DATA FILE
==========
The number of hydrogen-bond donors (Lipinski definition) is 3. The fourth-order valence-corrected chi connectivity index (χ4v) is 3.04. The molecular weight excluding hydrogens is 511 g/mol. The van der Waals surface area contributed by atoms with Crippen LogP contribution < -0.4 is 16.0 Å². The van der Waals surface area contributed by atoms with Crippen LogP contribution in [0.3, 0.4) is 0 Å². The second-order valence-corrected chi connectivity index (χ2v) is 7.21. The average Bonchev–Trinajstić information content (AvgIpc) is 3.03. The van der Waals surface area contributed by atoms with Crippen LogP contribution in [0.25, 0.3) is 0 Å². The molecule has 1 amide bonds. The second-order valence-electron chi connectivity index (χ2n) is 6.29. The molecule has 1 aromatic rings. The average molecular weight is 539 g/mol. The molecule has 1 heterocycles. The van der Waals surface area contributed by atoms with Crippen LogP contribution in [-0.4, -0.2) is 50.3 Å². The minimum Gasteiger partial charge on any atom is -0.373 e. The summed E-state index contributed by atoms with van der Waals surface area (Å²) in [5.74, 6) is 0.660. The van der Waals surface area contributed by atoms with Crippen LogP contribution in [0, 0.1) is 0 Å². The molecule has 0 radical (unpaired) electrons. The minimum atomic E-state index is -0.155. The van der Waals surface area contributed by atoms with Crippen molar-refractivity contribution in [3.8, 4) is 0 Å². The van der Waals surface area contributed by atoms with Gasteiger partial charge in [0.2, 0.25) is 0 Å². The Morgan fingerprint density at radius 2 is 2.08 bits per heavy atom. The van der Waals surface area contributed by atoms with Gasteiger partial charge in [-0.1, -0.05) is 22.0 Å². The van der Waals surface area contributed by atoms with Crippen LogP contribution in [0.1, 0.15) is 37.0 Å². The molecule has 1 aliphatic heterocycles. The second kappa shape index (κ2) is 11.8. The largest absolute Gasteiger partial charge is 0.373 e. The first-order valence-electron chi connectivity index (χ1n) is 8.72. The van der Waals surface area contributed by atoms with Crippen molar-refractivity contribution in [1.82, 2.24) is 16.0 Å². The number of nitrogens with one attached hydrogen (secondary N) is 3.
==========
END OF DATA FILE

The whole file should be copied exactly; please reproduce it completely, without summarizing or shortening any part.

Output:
The number of hydrogen-bond donors (Lipinski definition) is 3. The fourth-order valence-corrected chi connectivity index (χ4v) is 3.04. The molecular weight excluding hydrogens is 511 g/mol. The van der Waals surface area contributed by atoms with Crippen LogP contribution < -0.4 is 16.0 Å². The van der Waals surface area contributed by atoms with Crippen LogP contribution in [0.3, 0.4) is 0 Å². The second-order valence-corrected chi connectivity index (χ2v) is 7.21. The average Bonchev–Trinajstić information content (AvgIpc) is 3.03. The van der Waals surface area contributed by atoms with Crippen LogP contribution in [0.25, 0.3) is 0 Å². The molecule has 1 amide bonds. The second-order valence-electron chi connectivity index (χ2n) is 6.29. The molecule has 1 aromatic rings. The average molecular weight is 539 g/mol. The molecule has 1 heterocycles. The van der Waals surface area contributed by atoms with Crippen LogP contribution in [-0.4, -0.2) is 50.3 Å². The minimum Gasteiger partial charge on any atom is -0.373 e. The summed E-state index contributed by atoms with van der Waals surface area (Å²) in [5.74, 6) is 0.660. The van der Waals surface area contributed by atoms with Crippen LogP contribution in [0, 0.1) is 0 Å². The molecule has 0 radical (unpaired) electrons. The minimum atomic E-state index is -0.155. The van der Waals surface area contributed by atoms with Crippen molar-refractivity contribution in [3.8, 4) is 0 Å². The van der Waals surface area contributed by atoms with Gasteiger partial charge in [0.2, 0.25) is 0 Å². The Morgan fingerprint density at radius 2 is 2.08 bits per heavy atom. The van der Waals surface area contributed by atoms with Gasteiger partial charge in [-0.1, -0.05) is 22.0 Å². The van der Waals surface area contributed by atoms with Crippen LogP contribution in [0.1, 0.15) is 37.0 Å². The molecule has 1 aliphatic heterocycles. The second kappa shape index (κ2) is 11.8. The largest absolute Gasteiger partial charge is 0.373 e. The first-order valence-electron chi connectivity index (χ1n) is 8.72. The van der Waals surface area contributed by atoms with Crippen molar-refractivity contribution in [1.82, 2.24) is 16.0 Å². The number of nitrogens with one attached hydrogen (secondary N) is 3.